Has he stopped reading yet? Okay, good. 

Reading the poll made me reflect on some of my motivations for leaving. I played the game straight on from Classic to Warlords with no significant break in between (and I classify significant as taking two or more weeks off from the game). In my case, there was always something to do. I threw my time and effort into the guilds I was a part of — Positions like healing officer, to recruiting, to GM, and I frequently filled in other roles until we found people to help out. 

There were moments where I truly enjoyed the game. Getting takedowns on Kil’Jaeden, the Lich King, and Yogg-Saron were some of my more memorable highlights. Helping my guild engineer Val’anyr, Shadowmourne, and Dragonwrath also helped feel like I was a part of something instead of this whole “Legendaries for everyone” philosophy that’s going on now. I ultimately agree with the change, but it’s lost that team work lustre now. 

Ultimately, I ran out of energy. In theory, I should have run out of energy years ago, but I was largely driven to not let my team down — This unit of goofballs made my life a pain in the ass sometimes, but they were still my goofballs even after I met them at BlizzCon. You take the player out of Conquest, but you can’t take the Conquest out of them. At the very least, I can say I helped facilitate introductions and friendships for people who otherwise never would have crossed paths to begin with. I hope they’re all doing fine now wherever they are.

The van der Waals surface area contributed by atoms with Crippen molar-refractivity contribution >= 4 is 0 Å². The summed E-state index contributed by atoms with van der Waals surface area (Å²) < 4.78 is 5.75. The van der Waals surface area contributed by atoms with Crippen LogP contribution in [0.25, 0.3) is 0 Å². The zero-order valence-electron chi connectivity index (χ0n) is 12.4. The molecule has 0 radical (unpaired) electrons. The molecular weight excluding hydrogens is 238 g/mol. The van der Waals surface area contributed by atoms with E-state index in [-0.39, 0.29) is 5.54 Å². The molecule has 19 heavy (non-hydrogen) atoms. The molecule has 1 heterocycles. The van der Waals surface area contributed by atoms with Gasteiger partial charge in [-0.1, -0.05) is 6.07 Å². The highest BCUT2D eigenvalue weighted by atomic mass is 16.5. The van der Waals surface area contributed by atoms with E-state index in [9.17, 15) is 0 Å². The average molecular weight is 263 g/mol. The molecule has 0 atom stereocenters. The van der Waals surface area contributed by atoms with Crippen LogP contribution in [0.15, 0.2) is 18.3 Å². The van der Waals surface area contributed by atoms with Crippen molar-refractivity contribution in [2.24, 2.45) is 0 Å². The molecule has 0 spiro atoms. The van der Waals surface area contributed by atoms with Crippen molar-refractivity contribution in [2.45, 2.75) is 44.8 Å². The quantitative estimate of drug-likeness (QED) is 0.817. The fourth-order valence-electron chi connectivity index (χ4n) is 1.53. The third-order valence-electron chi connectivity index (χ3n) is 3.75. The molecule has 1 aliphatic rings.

It’s not just Warcraft though, I’ve also taken a step back from playing Hearthstone. The upcoming format changes are much needed but I can’t be bothered to compete or even play for fun right now. It’s like I’ve lost the desire to engage in anything. The last Fireside Gathering I ran was a couple of weeks ago at one of the Universities. Something was different about it though. I wasn’t as excited or as invested in this one compared to previous ones. I’m not sure if it’s because of disappointment that I was unable to secure HCT points for the event or if I’m starting to not have fun anymore. I’m just biding my time until the Wild and Standard formats kick in before I start playing again. Wild or Standard? Not sure yet, but I’m leaning towards Standard.

Overwatch? Yeah, that was fun for a while but there’s only so much solo queue I can take. I imagine I’d play more once ranked matches enter the system. With a beta wipe somewhere on the horizon, I’m hesitant to play often because I’m worried I’ll unlock a cool skin that I really like only to lose it later. Happened to me in Hearthstone when I opened a gold card and it had to get wiped.